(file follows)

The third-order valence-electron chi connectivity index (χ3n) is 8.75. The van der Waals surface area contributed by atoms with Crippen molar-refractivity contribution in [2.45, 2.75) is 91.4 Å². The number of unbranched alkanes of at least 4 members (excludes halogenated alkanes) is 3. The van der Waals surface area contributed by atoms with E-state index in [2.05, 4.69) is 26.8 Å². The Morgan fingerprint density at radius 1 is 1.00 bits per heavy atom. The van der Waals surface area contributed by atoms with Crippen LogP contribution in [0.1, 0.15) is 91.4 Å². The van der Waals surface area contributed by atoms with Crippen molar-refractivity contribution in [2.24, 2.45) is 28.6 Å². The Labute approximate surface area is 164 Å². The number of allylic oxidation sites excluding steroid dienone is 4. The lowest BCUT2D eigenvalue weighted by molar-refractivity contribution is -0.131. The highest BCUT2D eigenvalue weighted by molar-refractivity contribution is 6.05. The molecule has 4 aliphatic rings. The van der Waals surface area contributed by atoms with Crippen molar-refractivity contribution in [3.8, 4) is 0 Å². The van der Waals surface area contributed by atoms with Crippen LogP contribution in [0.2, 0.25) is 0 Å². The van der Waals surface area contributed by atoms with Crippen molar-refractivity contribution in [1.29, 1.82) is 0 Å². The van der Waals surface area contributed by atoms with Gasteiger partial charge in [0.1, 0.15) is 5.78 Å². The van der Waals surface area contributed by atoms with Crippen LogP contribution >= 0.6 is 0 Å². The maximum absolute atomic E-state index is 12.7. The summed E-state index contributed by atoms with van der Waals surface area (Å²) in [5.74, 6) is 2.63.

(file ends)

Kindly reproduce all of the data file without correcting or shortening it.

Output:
The third-order valence-electron chi connectivity index (χ3n) is 8.75. The van der Waals surface area contributed by atoms with Crippen molar-refractivity contribution in [2.45, 2.75) is 91.4 Å². The number of unbranched alkanes of at least 4 members (excludes halogenated alkanes) is 3. The van der Waals surface area contributed by atoms with E-state index in [2.05, 4.69) is 26.8 Å². The Morgan fingerprint density at radius 1 is 1.00 bits per heavy atom. The van der Waals surface area contributed by atoms with Crippen LogP contribution in [0.1, 0.15) is 91.4 Å². The van der Waals surface area contributed by atoms with Crippen molar-refractivity contribution in [2.24, 2.45) is 28.6 Å². The Labute approximate surface area is 164 Å². The number of allylic oxidation sites excluding steroid dienone is 4. The lowest BCUT2D eigenvalue weighted by molar-refractivity contribution is -0.131. The highest BCUT2D eigenvalue weighted by molar-refractivity contribution is 6.05. The molecule has 4 aliphatic rings. The van der Waals surface area contributed by atoms with Crippen molar-refractivity contribution in [3.8, 4) is 0 Å². The van der Waals surface area contributed by atoms with Crippen LogP contribution in [0.2, 0.25) is 0 Å². The van der Waals surface area contributed by atoms with Crippen molar-refractivity contribution in [1.29, 1.82) is 0 Å². The van der Waals surface area contributed by atoms with Gasteiger partial charge in [0.1, 0.15) is 5.78 Å². The van der Waals surface area contributed by atoms with Crippen LogP contribution >= 0.6 is 0 Å². The maximum absolute atomic E-state index is 12.7. The summed E-state index contributed by atoms with van der Waals surface area (Å²) in [5.74, 6) is 2.63.